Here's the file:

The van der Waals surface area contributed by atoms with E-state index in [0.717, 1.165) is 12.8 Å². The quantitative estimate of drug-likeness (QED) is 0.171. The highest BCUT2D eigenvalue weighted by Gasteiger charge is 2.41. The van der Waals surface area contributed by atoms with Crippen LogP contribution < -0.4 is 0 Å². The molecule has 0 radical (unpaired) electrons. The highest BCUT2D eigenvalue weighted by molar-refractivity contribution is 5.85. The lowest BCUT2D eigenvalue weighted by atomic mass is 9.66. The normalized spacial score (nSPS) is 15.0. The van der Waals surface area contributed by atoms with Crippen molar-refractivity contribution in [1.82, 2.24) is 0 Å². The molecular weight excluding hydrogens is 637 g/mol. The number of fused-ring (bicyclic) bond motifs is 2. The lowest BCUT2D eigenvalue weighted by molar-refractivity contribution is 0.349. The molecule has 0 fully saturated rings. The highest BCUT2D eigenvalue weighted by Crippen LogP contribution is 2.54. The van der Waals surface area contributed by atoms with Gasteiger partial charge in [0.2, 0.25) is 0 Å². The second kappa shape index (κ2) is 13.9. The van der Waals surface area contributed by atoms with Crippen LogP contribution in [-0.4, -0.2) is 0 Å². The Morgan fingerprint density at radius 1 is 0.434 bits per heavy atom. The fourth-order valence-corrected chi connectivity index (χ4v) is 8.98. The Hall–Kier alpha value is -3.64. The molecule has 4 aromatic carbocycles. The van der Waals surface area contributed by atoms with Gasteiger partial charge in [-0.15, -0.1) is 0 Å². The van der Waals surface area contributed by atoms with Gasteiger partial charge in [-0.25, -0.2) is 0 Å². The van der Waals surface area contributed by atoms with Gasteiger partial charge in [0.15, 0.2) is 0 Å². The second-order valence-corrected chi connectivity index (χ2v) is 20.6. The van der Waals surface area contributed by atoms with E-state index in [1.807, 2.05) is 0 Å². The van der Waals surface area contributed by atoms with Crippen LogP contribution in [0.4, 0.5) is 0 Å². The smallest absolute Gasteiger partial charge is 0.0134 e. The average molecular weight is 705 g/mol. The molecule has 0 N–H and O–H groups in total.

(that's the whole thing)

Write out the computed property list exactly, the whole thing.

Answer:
The van der Waals surface area contributed by atoms with E-state index in [0.717, 1.165) is 12.8 Å². The quantitative estimate of drug-likeness (QED) is 0.171. The highest BCUT2D eigenvalue weighted by Gasteiger charge is 2.41. The van der Waals surface area contributed by atoms with Crippen LogP contribution < -0.4 is 0 Å². The molecule has 0 radical (unpaired) electrons. The highest BCUT2D eigenvalue weighted by molar-refractivity contribution is 5.85. The lowest BCUT2D eigenvalue weighted by atomic mass is 9.66. The normalized spacial score (nSPS) is 15.0. The van der Waals surface area contributed by atoms with Crippen molar-refractivity contribution in [1.82, 2.24) is 0 Å². The molecular weight excluding hydrogens is 637 g/mol. The number of fused-ring (bicyclic) bond motifs is 2. The lowest BCUT2D eigenvalue weighted by molar-refractivity contribution is 0.349. The molecule has 0 fully saturated rings. The highest BCUT2D eigenvalue weighted by Crippen LogP contribution is 2.54. The van der Waals surface area contributed by atoms with Gasteiger partial charge in [0.2, 0.25) is 0 Å². The second kappa shape index (κ2) is 13.9. The van der Waals surface area contributed by atoms with Crippen LogP contribution in [-0.4, -0.2) is 0 Å². The Morgan fingerprint density at radius 1 is 0.434 bits per heavy atom. The fourth-order valence-corrected chi connectivity index (χ4v) is 8.98. The Hall–Kier alpha value is -3.64. The molecule has 4 aromatic carbocycles. The van der Waals surface area contributed by atoms with Gasteiger partial charge in [-0.15, -0.1) is 0 Å². The van der Waals surface area contributed by atoms with Gasteiger partial charge in [-0.25, -0.2) is 0 Å². The van der Waals surface area contributed by atoms with Gasteiger partial charge in [0.15, 0.2) is 0 Å². The second-order valence-corrected chi connectivity index (χ2v) is 20.6. The van der Waals surface area contributed by atoms with E-state index in [1.807, 2.05) is 0 Å². The van der Waals surface area contributed by atoms with Crippen LogP contribution in [0.4, 0.5) is 0 Å². The smallest absolute Gasteiger partial charge is 0.0134 e. The average molecular weight is 705 g/mol. The molecule has 0 N–H and O–H groups in total.